The SAITM medical degree issue should be resolved without further delay - Mahinda Rajapaksa

Two years of continuous protests and agitation by the student unions and the Government Medical Officers’ Association against the medical degree course offered by the South Asian Institute of Technology and Medicine ended last November due to the undertaking given by the government that this medical course will be abolished. Now however, the GMOA and the student unions have expressed concern that the government is preparing to renege on their pledge. Even though members of the government have been saying from time to time that the SAITM was started by my government, this is a private enterprise started by its owners, not by any government.

At the initial stages in 2008, SAITM was called the ‘South Asian Institute of Technology and Management’ and was to offer courses in Information Technology, Management and Finance, Engineering, Vocational Studies, Nursing, Languages and Health Sciences. No mention had been made in the original Board of Investment application about a medical degree course. The BOI had granted approval for the enterprise on the condition that approval will be obtained from the Ministry of Health before providing training in Health Sciences. SAITM had commenced enrolling students for a medical degree course from September 2009 onwards. 

From the very beginning, the Sri Lanka Medical Council had been warning the public by way of newspaper advertisements that they do not recognise the medical degree offered by SAITM. In February 2011, this institution changed its name to ‘South Asian Institute of Technology and Medicine’. If any private educational establishment wishes to offer a course in medicine, it is entirely up to them to obtain the necessary approvals from the Sri Lanka Medical Council which is the body that oversees medical education and accredits and licences medical professionals in this country. 

A great deal of correspondence has passed back and forth between SAITM, the SLMC, the Health Ministry and the Higher Education Ministry from the time this medical course commenced at SAITM, but they have not been successful in obtaining accreditation for their medical course. My government never interfered in the work of the Medical Council which is an independent body. When the SAITM started its medical course, there was no established procedure whereby a private institution could be accredited to offer medical degree courses. There was no legal provision for the government to prohibit private institutions from commencing medical degree courses either. Since 2009, the SAITM medical degree course has existed in this grey area of the law and the regulatory framework. This can be described as a complication that has arisen due to a lacuna in the law.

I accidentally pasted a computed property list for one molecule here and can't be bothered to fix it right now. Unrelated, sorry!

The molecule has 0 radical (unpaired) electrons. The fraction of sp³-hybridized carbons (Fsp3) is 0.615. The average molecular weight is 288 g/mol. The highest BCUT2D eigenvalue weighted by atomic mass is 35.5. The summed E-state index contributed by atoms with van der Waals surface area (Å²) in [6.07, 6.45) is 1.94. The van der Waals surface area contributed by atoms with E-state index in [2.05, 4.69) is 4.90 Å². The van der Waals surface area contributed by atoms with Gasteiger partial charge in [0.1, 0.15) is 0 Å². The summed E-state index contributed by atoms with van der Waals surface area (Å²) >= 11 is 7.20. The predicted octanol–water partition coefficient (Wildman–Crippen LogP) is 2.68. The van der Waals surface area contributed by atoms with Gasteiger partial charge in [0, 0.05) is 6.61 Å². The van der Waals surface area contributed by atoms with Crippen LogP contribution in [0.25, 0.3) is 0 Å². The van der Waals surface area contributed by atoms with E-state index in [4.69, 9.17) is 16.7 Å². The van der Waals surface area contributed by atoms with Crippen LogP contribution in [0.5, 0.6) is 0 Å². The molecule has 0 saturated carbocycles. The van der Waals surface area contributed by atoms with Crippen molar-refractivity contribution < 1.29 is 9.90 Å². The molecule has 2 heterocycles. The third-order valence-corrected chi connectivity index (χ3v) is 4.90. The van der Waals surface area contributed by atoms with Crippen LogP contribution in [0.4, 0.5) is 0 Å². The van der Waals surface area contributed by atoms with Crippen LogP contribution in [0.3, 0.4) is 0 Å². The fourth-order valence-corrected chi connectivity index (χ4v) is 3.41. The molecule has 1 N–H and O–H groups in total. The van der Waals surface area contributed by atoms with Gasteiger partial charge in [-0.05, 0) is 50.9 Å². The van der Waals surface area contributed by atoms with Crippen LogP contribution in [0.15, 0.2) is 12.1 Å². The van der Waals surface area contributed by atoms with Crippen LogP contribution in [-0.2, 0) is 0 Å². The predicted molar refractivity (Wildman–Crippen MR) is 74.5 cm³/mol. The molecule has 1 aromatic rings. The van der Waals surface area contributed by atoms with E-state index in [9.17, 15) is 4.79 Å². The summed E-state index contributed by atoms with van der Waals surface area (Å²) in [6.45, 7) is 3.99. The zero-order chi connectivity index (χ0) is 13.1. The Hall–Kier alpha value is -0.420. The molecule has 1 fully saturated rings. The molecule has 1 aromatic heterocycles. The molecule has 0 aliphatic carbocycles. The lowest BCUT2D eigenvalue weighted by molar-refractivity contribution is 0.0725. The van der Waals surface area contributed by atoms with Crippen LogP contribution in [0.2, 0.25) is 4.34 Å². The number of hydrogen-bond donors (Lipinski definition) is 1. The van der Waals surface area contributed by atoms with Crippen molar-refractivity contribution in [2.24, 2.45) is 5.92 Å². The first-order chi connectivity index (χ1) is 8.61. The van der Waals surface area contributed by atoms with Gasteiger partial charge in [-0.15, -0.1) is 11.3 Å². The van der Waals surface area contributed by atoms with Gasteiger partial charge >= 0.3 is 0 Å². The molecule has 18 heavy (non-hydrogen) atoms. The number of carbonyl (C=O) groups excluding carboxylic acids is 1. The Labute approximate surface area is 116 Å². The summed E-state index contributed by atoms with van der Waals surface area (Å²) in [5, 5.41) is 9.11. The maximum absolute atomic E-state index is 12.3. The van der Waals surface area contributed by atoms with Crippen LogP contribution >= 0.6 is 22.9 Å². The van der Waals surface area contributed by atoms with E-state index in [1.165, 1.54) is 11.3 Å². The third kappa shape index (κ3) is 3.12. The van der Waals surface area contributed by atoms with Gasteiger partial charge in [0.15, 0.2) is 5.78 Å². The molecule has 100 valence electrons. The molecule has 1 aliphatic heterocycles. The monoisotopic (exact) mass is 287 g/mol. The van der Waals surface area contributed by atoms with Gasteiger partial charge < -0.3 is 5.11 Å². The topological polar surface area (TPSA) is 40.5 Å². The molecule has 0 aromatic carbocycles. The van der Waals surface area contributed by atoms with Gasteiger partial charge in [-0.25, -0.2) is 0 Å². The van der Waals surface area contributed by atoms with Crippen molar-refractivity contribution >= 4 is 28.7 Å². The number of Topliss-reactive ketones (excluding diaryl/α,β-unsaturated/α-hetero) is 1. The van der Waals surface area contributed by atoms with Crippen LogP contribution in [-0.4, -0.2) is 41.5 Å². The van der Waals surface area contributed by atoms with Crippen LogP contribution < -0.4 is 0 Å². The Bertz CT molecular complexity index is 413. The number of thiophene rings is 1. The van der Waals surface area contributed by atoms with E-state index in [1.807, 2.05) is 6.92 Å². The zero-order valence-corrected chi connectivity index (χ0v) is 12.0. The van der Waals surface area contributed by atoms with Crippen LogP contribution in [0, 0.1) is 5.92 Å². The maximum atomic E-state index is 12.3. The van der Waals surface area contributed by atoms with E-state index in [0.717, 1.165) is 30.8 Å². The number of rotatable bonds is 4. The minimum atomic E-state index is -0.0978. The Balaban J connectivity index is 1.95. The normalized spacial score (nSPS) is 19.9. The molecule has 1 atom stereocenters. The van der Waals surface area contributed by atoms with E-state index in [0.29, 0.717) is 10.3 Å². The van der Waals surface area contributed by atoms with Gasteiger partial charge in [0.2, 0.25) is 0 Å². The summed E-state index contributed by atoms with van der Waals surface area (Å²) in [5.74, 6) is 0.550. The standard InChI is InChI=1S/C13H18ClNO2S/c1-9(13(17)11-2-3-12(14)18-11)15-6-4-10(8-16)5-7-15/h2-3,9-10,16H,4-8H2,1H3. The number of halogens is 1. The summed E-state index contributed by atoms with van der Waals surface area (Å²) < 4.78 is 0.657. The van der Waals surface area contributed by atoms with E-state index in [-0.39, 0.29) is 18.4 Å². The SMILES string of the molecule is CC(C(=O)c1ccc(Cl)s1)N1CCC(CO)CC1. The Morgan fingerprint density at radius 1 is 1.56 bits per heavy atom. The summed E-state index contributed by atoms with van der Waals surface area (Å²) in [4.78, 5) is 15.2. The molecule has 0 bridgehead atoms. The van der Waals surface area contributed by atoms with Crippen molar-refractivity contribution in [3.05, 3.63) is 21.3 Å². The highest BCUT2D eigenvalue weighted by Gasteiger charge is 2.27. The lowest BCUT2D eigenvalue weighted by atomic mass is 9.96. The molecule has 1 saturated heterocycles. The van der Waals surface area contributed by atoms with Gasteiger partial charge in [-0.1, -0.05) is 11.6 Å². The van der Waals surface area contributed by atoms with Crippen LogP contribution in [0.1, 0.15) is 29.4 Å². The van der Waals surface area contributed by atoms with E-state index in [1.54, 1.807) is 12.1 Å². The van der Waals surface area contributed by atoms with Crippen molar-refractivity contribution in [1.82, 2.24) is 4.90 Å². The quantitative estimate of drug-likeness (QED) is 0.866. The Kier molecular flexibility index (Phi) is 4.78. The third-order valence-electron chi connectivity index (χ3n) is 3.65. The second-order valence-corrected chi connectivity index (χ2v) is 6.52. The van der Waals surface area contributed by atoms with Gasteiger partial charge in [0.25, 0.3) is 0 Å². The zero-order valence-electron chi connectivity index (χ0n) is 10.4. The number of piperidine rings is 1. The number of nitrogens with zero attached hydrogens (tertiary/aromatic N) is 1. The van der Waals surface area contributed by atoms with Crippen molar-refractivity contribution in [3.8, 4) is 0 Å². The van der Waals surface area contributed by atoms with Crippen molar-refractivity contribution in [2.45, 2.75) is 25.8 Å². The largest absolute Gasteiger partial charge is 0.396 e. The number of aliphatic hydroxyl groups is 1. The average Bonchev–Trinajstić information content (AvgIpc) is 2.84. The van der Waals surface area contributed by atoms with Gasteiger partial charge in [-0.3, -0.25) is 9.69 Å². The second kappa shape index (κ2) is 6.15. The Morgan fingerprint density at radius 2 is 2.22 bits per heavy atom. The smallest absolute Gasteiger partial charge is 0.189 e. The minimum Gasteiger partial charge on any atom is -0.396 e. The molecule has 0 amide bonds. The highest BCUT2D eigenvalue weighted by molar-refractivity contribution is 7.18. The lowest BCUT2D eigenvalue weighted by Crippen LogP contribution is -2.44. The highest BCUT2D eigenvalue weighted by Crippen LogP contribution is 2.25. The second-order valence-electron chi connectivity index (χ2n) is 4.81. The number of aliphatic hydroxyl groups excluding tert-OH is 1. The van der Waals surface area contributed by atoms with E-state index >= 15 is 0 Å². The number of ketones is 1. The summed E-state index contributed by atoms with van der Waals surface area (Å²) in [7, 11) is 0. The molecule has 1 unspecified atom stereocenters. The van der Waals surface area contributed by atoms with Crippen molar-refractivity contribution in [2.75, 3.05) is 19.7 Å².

After more than two years of agitation by the GMOA and the student unions, the yahapalana government finally announced that the SAITM medical degree will be abolished. Now the parties that spearheaded this agitation complain that this pledge is not being implemented. The government should ensure that there is no further disruption of medical education with university students taking to the streets and medical officers forced into taking trade union action on account of this disputed medical degree course.

Medical education in this country has been at a complete standstill since 2016. In a situation where the students who qualified to enter the medical faculties in 2016 have not yet commenced their courses, the students who passed the A/L examination in 2017 will also be awaiting entry into the medical faculties. Since clinical practice is mandatory in addition to lectures, medical faculties have difficulties in taking in a new batch without the previous one going on to the next stage.

Furthermore, the continuation of this dispute over standards and accreditation in medical education could also place the international status of all Sri Lankan medical degrees at risk. The SAITM issue has already come to the attention of the medical authorities in countries like Britain and Australia with which the Sri Lankan medical profession interacts very closely. Therefore this issue should be resolved in a just and reasonable manner without further delay. 

- Mahinda Rajapaksa

Former President of Sri Lanka

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